## Talking about squares...

- Most groups were able to rationalize that a 2x2 was the only possible answer for question 1, but thought if you could make a big enough square you'd be able to make another for question 2.
- One group determined it was impossible to make a square other than 8x8 where the perimeter was half the area because after the 8x8 square the area was increasing faster than the perimeter.
- After a class discussion about questions 1 and 2, I asked again if they could come up with another possible square for each and if not, why. Most groups still thought they could create another square for number 2, so I brought out Desmos.

- "WHAT???"
- "It's curved!"
- "Wait, it doesn't go in to the negatives."

- Students picked up on question 3 pretty quickly and we categorized numbers into whether or not they would form a square. We had to make a 3rd category called "Not sure" because students were using very large numbers they couldn't create with the tiles.

## Talking About Square Roots

I kids place a few more perfect squares and finally presented them with √7. The student who I gave the card to placed it between 3 and 4 which I couldn't have planned better...it allowed great conversation between students about the differences between square rooting and dividing by 2.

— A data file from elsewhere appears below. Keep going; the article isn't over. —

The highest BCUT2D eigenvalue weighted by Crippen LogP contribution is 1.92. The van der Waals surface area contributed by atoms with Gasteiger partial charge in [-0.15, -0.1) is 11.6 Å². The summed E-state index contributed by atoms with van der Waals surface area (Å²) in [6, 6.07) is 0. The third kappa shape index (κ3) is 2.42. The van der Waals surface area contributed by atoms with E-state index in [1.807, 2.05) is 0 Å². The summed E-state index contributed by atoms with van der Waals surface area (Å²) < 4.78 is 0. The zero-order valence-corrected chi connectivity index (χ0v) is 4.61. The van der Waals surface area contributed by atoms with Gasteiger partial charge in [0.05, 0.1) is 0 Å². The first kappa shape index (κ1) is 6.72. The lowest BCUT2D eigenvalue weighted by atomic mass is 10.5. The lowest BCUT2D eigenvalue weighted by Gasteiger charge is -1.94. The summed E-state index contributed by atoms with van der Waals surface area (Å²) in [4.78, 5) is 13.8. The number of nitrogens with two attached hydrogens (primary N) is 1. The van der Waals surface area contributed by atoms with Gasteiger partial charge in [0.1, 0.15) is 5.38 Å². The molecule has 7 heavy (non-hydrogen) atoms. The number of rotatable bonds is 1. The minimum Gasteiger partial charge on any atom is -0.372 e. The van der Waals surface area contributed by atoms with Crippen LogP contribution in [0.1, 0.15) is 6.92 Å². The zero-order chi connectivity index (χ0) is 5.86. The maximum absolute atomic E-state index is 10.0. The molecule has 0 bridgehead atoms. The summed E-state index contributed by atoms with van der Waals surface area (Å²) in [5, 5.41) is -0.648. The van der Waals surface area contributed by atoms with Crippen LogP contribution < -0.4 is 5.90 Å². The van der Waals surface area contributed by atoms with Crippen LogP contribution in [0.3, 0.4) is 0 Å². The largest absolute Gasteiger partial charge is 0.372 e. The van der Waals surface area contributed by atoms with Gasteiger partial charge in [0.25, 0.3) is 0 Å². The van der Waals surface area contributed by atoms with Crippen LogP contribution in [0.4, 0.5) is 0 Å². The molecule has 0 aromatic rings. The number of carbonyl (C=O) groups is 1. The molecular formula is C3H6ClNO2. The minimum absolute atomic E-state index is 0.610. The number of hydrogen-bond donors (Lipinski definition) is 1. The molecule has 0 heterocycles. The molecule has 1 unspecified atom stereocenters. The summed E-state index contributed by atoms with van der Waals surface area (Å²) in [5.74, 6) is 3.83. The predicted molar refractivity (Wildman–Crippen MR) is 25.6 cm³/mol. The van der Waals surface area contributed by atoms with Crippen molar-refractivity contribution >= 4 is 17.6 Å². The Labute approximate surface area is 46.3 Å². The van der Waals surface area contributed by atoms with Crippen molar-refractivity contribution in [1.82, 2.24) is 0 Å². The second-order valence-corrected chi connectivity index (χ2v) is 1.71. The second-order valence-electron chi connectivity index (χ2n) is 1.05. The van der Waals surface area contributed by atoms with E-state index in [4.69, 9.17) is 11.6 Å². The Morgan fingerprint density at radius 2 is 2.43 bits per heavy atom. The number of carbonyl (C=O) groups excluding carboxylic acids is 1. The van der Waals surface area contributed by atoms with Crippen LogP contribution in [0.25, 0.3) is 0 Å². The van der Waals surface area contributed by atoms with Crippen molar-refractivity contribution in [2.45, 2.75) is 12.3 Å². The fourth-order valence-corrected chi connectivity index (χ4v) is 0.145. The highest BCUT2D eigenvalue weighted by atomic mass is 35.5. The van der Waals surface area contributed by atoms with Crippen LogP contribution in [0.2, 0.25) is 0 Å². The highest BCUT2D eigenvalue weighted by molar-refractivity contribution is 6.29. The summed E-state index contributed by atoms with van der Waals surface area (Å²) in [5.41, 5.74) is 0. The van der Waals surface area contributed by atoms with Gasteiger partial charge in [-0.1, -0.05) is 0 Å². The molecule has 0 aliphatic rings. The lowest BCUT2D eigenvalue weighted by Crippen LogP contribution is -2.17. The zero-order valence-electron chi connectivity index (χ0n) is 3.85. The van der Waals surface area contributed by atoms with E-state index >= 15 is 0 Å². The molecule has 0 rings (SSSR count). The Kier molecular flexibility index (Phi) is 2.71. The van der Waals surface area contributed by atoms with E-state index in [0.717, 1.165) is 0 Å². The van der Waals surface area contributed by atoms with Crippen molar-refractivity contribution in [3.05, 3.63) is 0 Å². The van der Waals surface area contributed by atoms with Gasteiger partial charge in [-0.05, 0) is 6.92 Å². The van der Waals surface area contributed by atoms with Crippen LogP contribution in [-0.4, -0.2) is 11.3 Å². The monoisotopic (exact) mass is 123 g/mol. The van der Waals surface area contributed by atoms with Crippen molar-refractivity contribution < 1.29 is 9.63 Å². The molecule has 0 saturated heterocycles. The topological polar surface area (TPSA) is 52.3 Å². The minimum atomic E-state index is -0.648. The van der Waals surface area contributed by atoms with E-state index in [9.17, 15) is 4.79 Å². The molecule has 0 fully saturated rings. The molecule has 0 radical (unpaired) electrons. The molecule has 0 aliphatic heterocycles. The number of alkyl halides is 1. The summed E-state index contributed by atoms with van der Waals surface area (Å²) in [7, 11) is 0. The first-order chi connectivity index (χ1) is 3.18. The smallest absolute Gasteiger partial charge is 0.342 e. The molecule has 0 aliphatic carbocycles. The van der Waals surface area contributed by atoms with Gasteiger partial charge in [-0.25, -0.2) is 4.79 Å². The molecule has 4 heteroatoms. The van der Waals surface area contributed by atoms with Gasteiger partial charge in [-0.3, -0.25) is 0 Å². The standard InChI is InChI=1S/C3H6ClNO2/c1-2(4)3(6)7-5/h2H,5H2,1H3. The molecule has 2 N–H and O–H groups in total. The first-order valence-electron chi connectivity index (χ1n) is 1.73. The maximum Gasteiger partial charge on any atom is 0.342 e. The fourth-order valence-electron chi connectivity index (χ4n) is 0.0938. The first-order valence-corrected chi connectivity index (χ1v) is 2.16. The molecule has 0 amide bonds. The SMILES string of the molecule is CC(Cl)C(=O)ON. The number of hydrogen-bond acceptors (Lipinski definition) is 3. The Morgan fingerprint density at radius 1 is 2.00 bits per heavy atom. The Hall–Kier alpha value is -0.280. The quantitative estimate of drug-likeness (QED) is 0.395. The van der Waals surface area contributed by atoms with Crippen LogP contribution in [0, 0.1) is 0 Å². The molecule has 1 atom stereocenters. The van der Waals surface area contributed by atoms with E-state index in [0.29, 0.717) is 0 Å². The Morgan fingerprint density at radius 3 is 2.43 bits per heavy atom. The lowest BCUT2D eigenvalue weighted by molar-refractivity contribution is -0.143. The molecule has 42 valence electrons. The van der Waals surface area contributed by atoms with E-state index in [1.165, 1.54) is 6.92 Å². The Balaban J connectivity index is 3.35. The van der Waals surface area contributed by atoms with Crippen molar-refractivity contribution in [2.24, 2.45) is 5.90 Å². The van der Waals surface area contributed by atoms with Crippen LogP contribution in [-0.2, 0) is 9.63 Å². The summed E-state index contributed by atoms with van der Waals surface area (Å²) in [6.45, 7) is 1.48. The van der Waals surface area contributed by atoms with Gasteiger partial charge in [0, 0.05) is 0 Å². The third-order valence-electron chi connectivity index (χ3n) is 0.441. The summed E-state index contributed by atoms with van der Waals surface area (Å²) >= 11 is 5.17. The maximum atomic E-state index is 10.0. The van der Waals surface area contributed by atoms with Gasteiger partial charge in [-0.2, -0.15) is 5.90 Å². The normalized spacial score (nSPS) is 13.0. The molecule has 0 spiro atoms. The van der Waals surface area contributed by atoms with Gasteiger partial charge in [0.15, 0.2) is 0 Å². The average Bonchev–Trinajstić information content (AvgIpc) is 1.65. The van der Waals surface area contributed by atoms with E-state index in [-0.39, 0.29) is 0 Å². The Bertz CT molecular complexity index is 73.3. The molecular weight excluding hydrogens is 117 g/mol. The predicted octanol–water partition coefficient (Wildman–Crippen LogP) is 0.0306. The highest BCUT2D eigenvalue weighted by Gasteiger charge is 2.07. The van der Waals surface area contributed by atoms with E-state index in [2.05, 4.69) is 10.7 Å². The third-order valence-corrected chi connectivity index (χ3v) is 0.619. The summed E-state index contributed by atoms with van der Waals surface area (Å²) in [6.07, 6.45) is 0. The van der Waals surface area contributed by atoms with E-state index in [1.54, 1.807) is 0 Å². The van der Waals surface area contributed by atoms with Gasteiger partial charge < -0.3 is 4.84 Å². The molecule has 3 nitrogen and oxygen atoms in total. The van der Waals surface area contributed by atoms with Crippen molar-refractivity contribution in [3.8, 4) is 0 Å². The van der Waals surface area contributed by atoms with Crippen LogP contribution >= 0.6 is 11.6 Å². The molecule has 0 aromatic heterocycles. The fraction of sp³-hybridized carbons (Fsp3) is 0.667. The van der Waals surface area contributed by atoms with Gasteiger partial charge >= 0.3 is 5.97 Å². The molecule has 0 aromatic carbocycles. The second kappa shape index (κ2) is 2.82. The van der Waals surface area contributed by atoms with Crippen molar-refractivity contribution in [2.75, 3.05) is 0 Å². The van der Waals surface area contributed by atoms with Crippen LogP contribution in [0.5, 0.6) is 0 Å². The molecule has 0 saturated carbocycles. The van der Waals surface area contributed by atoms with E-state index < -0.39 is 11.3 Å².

Eventually, I started rolling dice to randomly choose numbers for them to square root and place on their number line. (I used a 10 sided die and a 30 sided die to make 2 and 3 digit numbers.) For those students who caught on quickly, I had them try to approximate the square root to a decimal as accurately as they could.

Overall, I think the lesson went well. The students were engaged and the different tasks allowed me to have conversations with those students who were struggling and let those kids who understood have little competitions among themselves to see who could come up with the most accurate placement on the number line.